Opinion: Are formal concerts more trouble than they're worth?

Member Engagement Manager Sharon Moloney on why it's sometimes worth looking at alternatives to 'proper' concerts

The majority of our members work towards and put on formal performances or concerts on a regular basis. This is a positive thing: it gives your members something to aim for, and allows people in your community (i.e. your audience!) to be exposed to music they might not otherwise get to hear in a local venue, creating a sense of occasion and connection for everyone involved. But putting on a concert can be expensive, and if audiences don’t come and you make a loss on the event it can be tempting to wonder why you put the performance on in the first place!

I often speak to members who tell me that formal concerts are where they lose most of their money, and they worry about breaking even for each and every performance. I always encourage them to think about the cost of all their performances added together and to focus on breaking even over the space of a year, rather than judging each concert individually. But sometimes that doesn’t make a difference, if every performance has made a loss.

There are many things you can do to cut costs and boost ticket sales to try and minimise the loss you make. And there is of course an argument that if your publicity was better, and if your members engaged more in the process of persuading their families and friends to come along to your performance, then you would have a bigger audience and that would solve the problem straight away.

But maybe you could try a different solution, and instead of running the risk of making a loss on a performance, consider a different way of showcasing your hard work.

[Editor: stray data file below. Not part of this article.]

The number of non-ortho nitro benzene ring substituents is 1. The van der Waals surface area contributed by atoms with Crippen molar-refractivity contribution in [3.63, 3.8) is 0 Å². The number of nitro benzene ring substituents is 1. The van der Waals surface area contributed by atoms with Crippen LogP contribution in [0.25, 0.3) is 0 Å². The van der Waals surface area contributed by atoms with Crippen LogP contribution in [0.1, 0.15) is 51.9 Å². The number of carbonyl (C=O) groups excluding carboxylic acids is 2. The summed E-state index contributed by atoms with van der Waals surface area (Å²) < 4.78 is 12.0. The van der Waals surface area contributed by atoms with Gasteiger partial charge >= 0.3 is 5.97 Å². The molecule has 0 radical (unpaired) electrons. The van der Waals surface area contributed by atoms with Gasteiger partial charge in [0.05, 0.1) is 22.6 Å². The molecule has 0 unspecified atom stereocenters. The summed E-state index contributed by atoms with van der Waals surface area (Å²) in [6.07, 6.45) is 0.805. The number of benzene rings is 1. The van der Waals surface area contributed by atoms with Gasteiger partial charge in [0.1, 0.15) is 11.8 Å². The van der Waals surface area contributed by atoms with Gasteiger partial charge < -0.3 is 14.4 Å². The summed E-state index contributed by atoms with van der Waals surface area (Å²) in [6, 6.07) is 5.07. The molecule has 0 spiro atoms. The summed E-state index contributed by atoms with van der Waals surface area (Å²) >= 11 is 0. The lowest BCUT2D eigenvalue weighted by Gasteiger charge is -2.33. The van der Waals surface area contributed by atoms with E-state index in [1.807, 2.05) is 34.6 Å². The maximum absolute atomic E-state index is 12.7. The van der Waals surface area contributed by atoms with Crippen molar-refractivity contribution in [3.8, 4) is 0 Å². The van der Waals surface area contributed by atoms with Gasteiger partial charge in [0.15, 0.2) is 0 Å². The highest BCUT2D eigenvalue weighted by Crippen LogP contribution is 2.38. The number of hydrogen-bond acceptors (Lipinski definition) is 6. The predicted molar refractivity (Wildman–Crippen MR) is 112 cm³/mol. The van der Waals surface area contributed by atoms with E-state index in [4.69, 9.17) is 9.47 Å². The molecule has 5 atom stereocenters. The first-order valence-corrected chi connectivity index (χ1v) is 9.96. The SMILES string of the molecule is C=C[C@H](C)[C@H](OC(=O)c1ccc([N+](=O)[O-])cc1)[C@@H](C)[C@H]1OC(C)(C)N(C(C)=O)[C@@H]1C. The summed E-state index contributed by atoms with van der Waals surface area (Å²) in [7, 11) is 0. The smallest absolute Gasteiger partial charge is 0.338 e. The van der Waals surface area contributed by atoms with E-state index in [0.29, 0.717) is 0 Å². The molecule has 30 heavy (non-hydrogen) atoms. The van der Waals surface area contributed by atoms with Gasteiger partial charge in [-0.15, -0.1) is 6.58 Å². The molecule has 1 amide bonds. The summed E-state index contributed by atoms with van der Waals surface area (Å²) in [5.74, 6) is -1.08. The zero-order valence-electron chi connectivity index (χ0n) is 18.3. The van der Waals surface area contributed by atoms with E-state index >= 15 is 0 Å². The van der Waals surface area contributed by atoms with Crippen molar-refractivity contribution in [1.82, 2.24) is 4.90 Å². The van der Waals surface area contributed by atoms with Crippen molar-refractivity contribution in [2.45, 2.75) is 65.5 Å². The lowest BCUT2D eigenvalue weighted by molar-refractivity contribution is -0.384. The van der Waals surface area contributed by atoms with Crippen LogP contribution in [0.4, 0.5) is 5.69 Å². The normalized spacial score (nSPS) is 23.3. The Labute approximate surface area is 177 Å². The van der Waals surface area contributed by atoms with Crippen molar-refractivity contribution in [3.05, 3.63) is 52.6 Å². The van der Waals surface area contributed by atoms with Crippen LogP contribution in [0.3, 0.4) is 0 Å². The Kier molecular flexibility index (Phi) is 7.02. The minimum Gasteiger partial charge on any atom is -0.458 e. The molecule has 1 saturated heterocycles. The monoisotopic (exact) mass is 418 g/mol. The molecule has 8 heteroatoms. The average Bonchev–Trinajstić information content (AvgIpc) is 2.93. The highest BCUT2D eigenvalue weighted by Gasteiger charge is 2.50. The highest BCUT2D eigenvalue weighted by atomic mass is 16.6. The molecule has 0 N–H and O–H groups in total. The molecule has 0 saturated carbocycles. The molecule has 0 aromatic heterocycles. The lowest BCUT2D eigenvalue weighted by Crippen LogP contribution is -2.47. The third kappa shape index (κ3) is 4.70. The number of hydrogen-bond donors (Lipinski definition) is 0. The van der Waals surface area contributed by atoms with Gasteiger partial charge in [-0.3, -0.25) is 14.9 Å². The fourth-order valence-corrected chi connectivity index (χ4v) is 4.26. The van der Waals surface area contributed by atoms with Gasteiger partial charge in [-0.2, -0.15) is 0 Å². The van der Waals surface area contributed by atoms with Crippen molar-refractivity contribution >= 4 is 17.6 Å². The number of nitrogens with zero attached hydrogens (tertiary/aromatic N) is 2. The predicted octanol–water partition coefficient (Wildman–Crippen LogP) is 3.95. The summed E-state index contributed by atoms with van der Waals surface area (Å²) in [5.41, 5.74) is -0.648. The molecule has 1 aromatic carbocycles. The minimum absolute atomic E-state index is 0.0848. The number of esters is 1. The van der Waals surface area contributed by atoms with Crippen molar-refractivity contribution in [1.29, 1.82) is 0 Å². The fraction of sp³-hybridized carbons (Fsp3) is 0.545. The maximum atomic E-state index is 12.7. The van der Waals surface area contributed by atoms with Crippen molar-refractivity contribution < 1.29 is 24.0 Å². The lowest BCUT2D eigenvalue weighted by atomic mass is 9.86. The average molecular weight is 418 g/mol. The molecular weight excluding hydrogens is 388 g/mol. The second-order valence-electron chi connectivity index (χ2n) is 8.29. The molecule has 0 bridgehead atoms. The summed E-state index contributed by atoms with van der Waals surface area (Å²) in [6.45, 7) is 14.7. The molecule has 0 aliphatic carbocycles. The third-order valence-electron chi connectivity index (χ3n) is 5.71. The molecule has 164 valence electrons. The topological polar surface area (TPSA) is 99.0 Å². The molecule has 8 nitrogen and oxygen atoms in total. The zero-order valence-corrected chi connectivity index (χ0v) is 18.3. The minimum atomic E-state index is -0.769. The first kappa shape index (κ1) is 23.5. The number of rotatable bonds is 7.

The thrill of the final performance is a big motivator for people being in a group and removing it might seem counter-intuitive, but you don’t have to do it for every performance. I have tried several different things with my flute choir, all of which have provided an interesting, rewarding and well-received alternative to a formal concert. You can read more about some of these and other options in our guidance: alternatives to putting on a formal concert.

As an added bonus, trying something different can provide new challenges and experiences for your members, make your group more accessible and attractive, and help reach new audiences and find new members.

An alternative approach to formal concerts may not work for every group and you should weigh up the costs and benefits of different options, whilst taking into account the desire of your members to perform, before you make a decision. But if you’re concerned about falling audience numbers and breaking even on a performance, exploring some of these options could be one solution. You don’t have to change everything all at once – why not experiment once a year to start with, and see how it goes?


Bowes Park Community Choir has standing room only on all three concerts a year. Why? Would like to think it was entirely our singing but may be its become a social event where local people meet up. Bar open before and after. Concert is short with no interval so if people want to do something else afterwards or go to the pub together they have time. We try and include one different item as well. Could be drumming, piano duet. We all bring food (mince pies in the winter and strawberries and cream in the summer) and organise wine. All clear up afterwards. We have managed to cover our costs and make large donations to local charities every time!

I totally agree that breaking even when hosting a physical concert is a multi-faceted effort, one that won’t pay off unless you know the intricacies and the works of the concert space. My friend Able runs a band of his own and started off with gigs at music festivals held outside the city of London. He realized that his band’s talent and compositions were much appreciated which is why he chose to sign up for LIVE concerts at bars and stadiums. He tells me he fought valiantly in the beginning, as although they’d have a full audience, overheads would eat up on the profits they band would make on tickets. It was then that Able decided to offer more than just music- where he’d get his sister to whip up some finger-licking snacks to sell, his father would sell autographed posters of his musicians and his mum would ensure that each person attending was told about the bands microsite and their future gigs too. According to him, he didn’t only rely on digital distribution of his musical works because his fans very much enjoyed the zeal and exhilaration of a physical (LIVE) concert.